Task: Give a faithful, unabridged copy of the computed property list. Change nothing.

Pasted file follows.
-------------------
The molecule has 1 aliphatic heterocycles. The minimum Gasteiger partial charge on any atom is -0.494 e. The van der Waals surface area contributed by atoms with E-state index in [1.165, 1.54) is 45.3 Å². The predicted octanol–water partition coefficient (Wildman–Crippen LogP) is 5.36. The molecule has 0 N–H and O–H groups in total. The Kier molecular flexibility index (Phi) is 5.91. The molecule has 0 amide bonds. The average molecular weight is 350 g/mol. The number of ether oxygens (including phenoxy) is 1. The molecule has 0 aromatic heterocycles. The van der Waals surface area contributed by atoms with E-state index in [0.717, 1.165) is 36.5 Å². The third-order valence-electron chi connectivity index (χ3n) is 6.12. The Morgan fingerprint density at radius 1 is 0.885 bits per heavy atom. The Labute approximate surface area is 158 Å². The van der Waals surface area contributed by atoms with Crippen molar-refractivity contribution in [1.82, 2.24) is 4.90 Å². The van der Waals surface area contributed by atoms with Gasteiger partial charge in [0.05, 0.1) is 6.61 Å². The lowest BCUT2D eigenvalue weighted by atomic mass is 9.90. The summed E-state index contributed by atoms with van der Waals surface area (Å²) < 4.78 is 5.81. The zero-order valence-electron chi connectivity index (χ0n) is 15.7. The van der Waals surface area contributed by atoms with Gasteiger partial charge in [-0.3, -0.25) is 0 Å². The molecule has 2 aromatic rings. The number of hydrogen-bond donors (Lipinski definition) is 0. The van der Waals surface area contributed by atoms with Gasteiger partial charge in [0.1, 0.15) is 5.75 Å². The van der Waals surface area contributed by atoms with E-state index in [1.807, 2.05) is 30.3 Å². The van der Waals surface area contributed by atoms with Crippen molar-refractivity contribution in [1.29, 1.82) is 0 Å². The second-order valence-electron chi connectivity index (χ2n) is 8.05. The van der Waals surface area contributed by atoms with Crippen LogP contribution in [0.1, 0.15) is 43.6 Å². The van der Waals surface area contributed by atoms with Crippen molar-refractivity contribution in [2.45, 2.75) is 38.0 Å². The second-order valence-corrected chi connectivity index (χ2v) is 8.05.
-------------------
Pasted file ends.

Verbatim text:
The molecule has 1 aliphatic heterocycles. The minimum Gasteiger partial charge on any atom is -0.494 e. The van der Waals surface area contributed by atoms with E-state index in [1.165, 1.54) is 45.3 Å². The predicted octanol–water partition coefficient (Wildman–Crippen LogP) is 5.36. The molecule has 0 N–H and O–H groups in total. The Kier molecular flexibility index (Phi) is 5.91. The molecule has 0 amide bonds. The average molecular weight is 350 g/mol. The number of ether oxygens (including phenoxy) is 1. The molecule has 0 aromatic heterocycles. The van der Waals surface area contributed by atoms with E-state index in [0.717, 1.165) is 36.5 Å². The third-order valence-electron chi connectivity index (χ3n) is 6.12. The Morgan fingerprint density at radius 1 is 0.885 bits per heavy atom. The Labute approximate surface area is 158 Å². The van der Waals surface area contributed by atoms with Crippen molar-refractivity contribution in [1.82, 2.24) is 4.90 Å². The van der Waals surface area contributed by atoms with Gasteiger partial charge in [0.05, 0.1) is 6.61 Å². The lowest BCUT2D eigenvalue weighted by atomic mass is 9.90. The summed E-state index contributed by atoms with van der Waals surface area (Å²) < 4.78 is 5.81. The zero-order valence-electron chi connectivity index (χ0n) is 15.7. The van der Waals surface area contributed by atoms with Gasteiger partial charge in [-0.3, -0.25) is 0 Å². The molecule has 2 aromatic rings. The number of hydrogen-bond donors (Lipinski definition) is 0. The van der Waals surface area contributed by atoms with Gasteiger partial charge in [0.1, 0.15) is 5.75 Å². The van der Waals surface area contributed by atoms with E-state index in [1.807, 2.05) is 30.3 Å². The van der Waals surface area contributed by atoms with Crippen molar-refractivity contribution in [1.29, 1.82) is 0 Å². The second-order valence-electron chi connectivity index (χ2n) is 8.05. The van der Waals surface area contributed by atoms with Crippen LogP contribution in [0.1, 0.15) is 43.6 Å². The van der Waals surface area contributed by atoms with Crippen molar-refractivity contribution in [2.45, 2.75) is 38.0 Å². The second-order valence-corrected chi connectivity index (χ2v) is 8.05.